Konyagi is the infamous white spirit synonymous with Tanzania. It is a mix between a Gin and a Vodka and is made from sugar cane with some Juniper berries thrown in there somewhere. We love Konyagi! The perfect local alternative to have with some tonic and lots of ice!

And now we love Konyagi even more as that is the name of the new man in my life…my cat! Not even the scary pictures of old maids living with 20 cats could prevent me from falling in love when I saw this little guy at the vet. She found him and his brother when they where one week old and hand reared them until I laid eyes on this bundle of grey fur and took over all parenting responsibilities. He has about doubled in size since I got him but has still managed to creep firmly into the hearts of all of those living around me. And because Konyagi loves to hunt my toes at night, this is convenient since he has sleep overs with the neighbours every once in a while. Like a real mom on her night off I then relish my 8 hours sleep! He has large inquisitive eyes, 4 white paws and is the new king of the house!

The king does have some mommy issues though...he sucks his own nipples?!  Does anyone know if this is normal?!  It is freaking the hell out of me and Frangipani!


Thursday, July 22, 2010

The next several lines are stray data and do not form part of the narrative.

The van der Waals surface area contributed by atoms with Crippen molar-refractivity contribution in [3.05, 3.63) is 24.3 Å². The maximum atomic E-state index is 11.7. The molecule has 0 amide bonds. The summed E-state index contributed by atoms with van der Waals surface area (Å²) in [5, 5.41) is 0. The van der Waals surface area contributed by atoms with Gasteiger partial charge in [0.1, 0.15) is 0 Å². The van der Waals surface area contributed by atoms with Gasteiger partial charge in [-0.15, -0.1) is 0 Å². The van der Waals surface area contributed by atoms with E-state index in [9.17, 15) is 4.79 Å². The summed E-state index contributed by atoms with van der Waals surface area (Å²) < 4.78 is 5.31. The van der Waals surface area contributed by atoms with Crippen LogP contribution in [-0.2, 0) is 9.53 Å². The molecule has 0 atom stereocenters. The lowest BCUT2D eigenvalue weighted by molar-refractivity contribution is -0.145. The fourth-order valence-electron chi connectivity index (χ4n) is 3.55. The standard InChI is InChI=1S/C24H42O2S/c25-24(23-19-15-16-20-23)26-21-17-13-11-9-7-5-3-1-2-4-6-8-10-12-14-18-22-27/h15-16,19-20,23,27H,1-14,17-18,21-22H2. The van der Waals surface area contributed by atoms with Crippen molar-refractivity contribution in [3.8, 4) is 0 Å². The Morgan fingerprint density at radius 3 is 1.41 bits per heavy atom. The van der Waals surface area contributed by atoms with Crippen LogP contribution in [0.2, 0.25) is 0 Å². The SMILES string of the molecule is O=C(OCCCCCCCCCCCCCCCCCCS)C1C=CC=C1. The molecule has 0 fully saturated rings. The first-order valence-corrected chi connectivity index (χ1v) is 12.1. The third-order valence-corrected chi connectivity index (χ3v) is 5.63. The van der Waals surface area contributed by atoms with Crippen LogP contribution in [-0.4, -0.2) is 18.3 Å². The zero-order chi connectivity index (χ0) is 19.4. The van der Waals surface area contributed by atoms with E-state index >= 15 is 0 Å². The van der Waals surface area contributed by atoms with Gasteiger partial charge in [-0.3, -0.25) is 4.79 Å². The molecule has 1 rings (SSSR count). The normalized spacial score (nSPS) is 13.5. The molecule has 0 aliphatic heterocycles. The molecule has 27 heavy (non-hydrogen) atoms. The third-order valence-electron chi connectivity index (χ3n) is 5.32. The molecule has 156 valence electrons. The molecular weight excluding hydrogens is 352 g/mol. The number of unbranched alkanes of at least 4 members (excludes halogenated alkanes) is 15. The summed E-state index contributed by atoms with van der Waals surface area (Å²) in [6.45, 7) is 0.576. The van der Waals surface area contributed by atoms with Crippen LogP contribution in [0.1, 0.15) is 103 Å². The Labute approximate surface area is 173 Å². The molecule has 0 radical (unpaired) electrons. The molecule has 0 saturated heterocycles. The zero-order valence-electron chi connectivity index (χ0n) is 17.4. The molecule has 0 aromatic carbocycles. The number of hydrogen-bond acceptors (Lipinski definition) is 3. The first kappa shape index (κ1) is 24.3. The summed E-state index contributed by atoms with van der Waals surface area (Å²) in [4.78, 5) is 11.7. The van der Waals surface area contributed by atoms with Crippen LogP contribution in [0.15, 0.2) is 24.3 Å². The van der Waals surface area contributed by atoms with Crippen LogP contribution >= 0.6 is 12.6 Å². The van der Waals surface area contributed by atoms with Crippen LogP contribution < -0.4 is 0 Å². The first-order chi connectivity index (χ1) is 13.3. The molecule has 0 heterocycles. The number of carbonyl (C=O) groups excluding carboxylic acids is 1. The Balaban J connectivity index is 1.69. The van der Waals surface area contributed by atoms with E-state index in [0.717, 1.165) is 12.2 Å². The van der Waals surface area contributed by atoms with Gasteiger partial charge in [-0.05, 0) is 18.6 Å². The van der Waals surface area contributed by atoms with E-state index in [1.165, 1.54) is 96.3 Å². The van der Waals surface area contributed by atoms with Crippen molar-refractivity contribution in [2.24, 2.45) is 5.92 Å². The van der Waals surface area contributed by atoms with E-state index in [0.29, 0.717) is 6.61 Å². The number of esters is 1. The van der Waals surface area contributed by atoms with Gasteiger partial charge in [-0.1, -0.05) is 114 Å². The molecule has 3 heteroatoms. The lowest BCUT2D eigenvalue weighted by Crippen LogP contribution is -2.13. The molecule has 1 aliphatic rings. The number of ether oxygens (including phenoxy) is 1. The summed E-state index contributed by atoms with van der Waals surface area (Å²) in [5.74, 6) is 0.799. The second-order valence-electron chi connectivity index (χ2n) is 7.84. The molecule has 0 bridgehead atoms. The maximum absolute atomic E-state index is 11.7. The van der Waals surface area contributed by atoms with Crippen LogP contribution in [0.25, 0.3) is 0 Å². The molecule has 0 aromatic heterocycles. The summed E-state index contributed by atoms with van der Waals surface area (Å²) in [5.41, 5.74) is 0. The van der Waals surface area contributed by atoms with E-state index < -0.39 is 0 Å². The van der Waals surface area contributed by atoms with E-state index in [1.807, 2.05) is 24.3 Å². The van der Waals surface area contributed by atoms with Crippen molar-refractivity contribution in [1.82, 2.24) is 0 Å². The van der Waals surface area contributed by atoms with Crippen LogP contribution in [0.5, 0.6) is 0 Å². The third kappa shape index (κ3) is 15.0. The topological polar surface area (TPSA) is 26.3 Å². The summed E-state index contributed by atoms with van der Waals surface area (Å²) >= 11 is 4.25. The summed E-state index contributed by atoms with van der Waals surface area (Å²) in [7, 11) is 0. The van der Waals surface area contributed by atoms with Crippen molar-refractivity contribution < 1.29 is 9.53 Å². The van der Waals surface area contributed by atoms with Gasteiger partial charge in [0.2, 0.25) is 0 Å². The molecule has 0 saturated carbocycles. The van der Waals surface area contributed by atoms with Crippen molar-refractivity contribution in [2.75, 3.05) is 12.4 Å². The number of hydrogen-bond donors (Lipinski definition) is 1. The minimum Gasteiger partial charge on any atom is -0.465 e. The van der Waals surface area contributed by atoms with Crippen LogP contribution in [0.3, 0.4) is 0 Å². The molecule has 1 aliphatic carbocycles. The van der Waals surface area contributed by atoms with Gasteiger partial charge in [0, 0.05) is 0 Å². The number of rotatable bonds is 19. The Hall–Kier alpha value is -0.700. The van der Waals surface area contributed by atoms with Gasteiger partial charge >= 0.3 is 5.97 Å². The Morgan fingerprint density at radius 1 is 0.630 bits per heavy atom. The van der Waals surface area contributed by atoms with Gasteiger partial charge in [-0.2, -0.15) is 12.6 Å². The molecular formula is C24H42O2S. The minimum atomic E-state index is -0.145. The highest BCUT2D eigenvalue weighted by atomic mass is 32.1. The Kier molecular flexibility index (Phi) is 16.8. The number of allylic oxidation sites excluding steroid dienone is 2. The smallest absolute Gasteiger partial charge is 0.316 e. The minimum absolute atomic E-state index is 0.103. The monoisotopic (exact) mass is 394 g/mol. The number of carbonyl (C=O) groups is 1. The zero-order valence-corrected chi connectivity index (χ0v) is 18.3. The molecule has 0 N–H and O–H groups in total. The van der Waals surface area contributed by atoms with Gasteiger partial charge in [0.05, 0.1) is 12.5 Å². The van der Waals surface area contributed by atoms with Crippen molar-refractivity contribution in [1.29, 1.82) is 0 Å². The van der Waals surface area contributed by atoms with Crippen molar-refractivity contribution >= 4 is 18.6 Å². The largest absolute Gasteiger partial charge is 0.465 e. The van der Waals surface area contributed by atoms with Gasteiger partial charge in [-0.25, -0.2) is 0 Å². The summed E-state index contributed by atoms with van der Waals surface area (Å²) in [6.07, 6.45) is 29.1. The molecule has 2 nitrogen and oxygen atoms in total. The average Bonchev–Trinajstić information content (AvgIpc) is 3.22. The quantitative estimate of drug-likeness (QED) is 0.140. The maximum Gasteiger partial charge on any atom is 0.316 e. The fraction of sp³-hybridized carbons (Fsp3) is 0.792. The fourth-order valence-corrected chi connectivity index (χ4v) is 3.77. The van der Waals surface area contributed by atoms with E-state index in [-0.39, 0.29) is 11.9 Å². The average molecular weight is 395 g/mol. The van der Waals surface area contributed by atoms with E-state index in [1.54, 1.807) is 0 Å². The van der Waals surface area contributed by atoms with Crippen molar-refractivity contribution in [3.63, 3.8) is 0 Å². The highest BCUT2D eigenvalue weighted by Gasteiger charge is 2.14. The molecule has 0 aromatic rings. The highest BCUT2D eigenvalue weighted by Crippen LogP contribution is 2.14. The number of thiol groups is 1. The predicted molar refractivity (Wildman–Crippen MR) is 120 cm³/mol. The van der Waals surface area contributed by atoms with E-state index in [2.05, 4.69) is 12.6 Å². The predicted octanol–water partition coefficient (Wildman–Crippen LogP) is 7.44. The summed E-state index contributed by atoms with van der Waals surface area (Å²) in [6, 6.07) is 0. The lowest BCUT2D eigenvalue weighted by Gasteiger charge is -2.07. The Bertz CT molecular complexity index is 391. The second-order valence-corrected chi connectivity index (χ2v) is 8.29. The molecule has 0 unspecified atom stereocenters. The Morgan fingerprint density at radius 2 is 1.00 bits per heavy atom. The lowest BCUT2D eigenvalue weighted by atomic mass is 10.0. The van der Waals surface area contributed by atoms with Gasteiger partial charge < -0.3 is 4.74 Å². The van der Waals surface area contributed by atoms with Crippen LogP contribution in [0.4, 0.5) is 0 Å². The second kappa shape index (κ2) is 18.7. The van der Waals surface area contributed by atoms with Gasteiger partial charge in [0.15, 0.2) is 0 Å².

scotland here we come

i'm leaving behind my dearest darling little angel and i'm going on tour with my hubby...... to Scotland
goodness, let's see what this next two weeks have got to offer!

~desert rose~

The Starfish Story

adapted from The Star Thrower
by Loren Eiseley (1907 - 1977)

"Once upon a time, there was a wise man who used to go to the ocean to do his writing. He had a habit of walking on the beach before he began his work.

One day, as he was walking along the shore, he looked down the beach and saw a human figure moving like a dancer. He smiled to himself at the thought of someone who would dance to the day, and so, he walked faster to catch up.

As he got closer, he noticed that the figure was that of a young man, and that what he was doing was not dancing at all. The young man was reaching down to the shore, picking up small objects, and throwing them into the ocean.